August 18, 2012

Atten-HUT! Broward’s new school at Hollywood Hills High has short hair, military uniforms

One-hundred fifty cadets reported for duty at South Florida’s first public military academy, where the first order of business was learning to say “Yes sir!’’

They’ve only been in uniform three days, and they haven’t learned much more than to stand in line and say “Yes, sir!” But it’s enough for their parents. When the 150 cadets of Hollywood Hills High Military Academy’s inaugural freshman class snapped to attention on command Saturday morning, 400 family members in the audience jumped up to give them a standing ovation.

“I’ve been joking with his dad, but it’s no joke, since he put that uniform on, he’s been standing up straighter,” Fort Lauderdale office manager Jade Pisut said of her son Cody, 14, one of the cadets standing on the auditorium stage. “It’s only three days, but we’re thrilled.”

South Florida’s first public military academy doesn’t officially open its doors until Monday, along with the rest of the Broward County school system. But the cadets came in last week to get fitted for uniforms, learn some military courtesies and customs (including the haircut). And Saturday they cut the ribbon to open their new campus, a nest of buildings at the back of Hollywood Hills High on Stirling Road.

The verdict so far: The cadets like it. Their parents love it.

“Oh, I wanted this for her so badly,” said Miriam Rodriguez, a Pembroke Pines fire-rescue worker who urged her daughter Amanda, 14 — about 40 percent of the new cadets are girls — to apply for the academy. “There’s a lot of discipline here, and they teach leadership skills. That’s what I want for my daughter. I want her to be a leader, not a follower.”

Discipline — and the boots and camouflage fatigues that the cadets wear — is mostly what distinguishes the military academy, a magnet school, from the rest of Hollywood Hills High or, for that matter, other Broward high schools.

Though their Army ROTC classes will include some military skills like map-reading and marksmanship (the cadet color guard was already equipped with the air rifles with which they’ll practice), the rest of the academic load consists of classes like biology, math and literature, the same as at any other high school. Only three of the nine teachers on staff have military backgrounds.

“Hardly any of these kids will end up entering the military,” said Lt. Col. Kim Harrell, a 23-year veteran of U.S. Army intelligence who’s the academy commandant. “Nobody wants to believe us, but we’re not recruiters, not at all. We want to teach them better citizenship, better character development and how to prepare for post-secondary instruction.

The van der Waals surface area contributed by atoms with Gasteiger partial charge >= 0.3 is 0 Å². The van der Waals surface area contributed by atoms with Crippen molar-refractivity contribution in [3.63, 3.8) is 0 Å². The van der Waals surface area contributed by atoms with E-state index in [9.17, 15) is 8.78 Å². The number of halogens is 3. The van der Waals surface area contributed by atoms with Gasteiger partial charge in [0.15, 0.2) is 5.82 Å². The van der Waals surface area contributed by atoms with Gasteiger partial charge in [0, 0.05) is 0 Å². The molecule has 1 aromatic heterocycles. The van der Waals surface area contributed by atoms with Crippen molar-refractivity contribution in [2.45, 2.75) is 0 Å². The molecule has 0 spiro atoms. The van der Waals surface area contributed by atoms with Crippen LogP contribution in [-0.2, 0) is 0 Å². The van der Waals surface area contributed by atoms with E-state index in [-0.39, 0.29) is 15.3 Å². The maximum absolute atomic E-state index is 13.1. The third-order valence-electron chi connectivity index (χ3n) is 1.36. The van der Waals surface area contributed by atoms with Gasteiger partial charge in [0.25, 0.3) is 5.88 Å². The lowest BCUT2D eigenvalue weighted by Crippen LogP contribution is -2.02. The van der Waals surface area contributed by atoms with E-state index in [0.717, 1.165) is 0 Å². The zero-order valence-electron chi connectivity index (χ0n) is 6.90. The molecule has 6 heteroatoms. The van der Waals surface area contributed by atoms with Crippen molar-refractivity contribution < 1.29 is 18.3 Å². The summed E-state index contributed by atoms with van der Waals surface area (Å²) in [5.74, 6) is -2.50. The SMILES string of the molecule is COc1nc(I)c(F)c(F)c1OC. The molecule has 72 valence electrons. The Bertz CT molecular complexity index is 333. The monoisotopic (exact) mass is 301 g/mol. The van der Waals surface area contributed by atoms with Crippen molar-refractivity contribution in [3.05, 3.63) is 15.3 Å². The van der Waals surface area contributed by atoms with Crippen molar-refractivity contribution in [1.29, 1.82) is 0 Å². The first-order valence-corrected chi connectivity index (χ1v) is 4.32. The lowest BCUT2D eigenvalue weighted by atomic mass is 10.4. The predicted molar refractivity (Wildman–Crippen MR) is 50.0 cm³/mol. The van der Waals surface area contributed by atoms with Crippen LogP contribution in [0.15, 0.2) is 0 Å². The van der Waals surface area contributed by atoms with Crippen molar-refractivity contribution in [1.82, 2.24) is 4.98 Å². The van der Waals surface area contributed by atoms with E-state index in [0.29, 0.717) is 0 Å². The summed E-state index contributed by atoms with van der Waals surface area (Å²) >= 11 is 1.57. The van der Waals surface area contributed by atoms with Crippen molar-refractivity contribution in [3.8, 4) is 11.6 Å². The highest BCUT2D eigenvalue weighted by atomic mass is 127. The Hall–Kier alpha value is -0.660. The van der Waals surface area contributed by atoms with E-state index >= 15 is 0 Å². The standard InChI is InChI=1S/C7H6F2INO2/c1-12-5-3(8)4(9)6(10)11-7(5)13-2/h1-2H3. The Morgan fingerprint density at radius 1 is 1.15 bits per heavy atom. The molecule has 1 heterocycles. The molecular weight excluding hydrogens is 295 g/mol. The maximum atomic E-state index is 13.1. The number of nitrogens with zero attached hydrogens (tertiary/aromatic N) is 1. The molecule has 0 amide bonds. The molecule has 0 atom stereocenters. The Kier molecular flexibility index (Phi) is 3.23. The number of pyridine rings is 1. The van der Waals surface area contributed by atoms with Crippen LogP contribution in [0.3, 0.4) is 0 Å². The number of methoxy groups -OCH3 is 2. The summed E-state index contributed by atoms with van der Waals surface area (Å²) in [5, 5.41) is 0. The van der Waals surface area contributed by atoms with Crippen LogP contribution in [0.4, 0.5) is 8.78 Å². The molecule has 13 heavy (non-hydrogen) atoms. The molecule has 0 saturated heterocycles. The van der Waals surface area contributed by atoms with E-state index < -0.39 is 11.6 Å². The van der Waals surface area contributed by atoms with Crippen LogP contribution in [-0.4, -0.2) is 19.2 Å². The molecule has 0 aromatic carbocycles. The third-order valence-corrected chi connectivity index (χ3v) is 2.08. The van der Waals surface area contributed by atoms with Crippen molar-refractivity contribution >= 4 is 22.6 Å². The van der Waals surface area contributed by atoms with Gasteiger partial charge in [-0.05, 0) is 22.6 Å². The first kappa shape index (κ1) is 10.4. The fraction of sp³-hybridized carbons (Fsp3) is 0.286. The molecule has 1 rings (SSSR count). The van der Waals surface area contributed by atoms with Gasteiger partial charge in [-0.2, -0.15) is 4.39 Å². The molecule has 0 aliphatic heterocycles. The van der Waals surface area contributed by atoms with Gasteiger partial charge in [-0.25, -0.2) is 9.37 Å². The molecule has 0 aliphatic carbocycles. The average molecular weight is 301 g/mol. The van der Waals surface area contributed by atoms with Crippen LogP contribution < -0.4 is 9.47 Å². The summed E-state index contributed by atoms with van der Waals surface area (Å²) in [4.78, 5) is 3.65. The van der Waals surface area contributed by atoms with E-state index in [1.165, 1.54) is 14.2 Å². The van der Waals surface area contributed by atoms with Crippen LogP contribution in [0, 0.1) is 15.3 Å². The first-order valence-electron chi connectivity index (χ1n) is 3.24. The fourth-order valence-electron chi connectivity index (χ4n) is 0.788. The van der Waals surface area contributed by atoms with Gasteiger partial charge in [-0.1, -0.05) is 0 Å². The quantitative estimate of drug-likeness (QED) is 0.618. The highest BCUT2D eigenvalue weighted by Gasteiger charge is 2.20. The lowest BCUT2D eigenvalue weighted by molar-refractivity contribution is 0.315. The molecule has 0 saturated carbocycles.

“We teach them how to set goals, how to write a resume, how to make good decisions, and we create an environment where they don’t face so many distractions. They don’t have to worry about things like ‘Do I have gang colors on, is somebody going to beat me up?’ ”

Broward Schools Superintendent Robert Runcie, who in a brief speech to the cadets congratulated them on choosing a school “that’s no one’s idea of an easy ride,” said the statistics overwhelmingly support Harrell’s argument. The 9,350 students enrolled in ROTC programs in other Broward schools graduate at a rate of 98 to 99 percent, much higher than the kids who wear civvies to school.

“They don’t enter the military at any higher rate than other students, but they do have a very impressive record in getting into good colleges, some of the finest colleges in the nation,” Runcie said. “ROTC is giving them 21st-century skills.”

Even so, some parents confessed to a certain uneasiness at putting their children on a military track at a time when 85,000 American troops are still fighting — and dying at the rate of one a day — in Afghanistan.

“Does that worry me a little?” Pisut asked. “Yes, it does. But I know that the school’s idea is not to shove them out the door into the service. And I like the core values: citizenship, patriotism, a sense of right and wrong, the value of the Constitution. I like the rigor and discipline, which I didn’t think he was learning in other schools.”

Cody, for his part, said it took a hard sell from his mother to get him to apply to the academy. (Several other cadets said the same thing. Moms are apparently the secret weapon in America’s military arsenal.)

But he’s liked everything he’s seen so far. Make that almost everything. “The uniform, ummm, well, it’s a uniform,” he said, looking down at his fatigues and boots. “If I didn’t have to wear it, I’d probably be in flip-flops, a t-shirt and shorts.”

Take heart, private. Col. Harrell says you’ve already survived the toughest part of entering ROTC.

“The uniforms and the haircut, that’s definitely the part that’s the hardest for them to get used to,” she said. “They’re fine with saying ‘yes sir’ and ‘yes ma’am,’ and they like belonging to a unit, a larger structure. But the uniforms and the haircut, that’s a big leap.”

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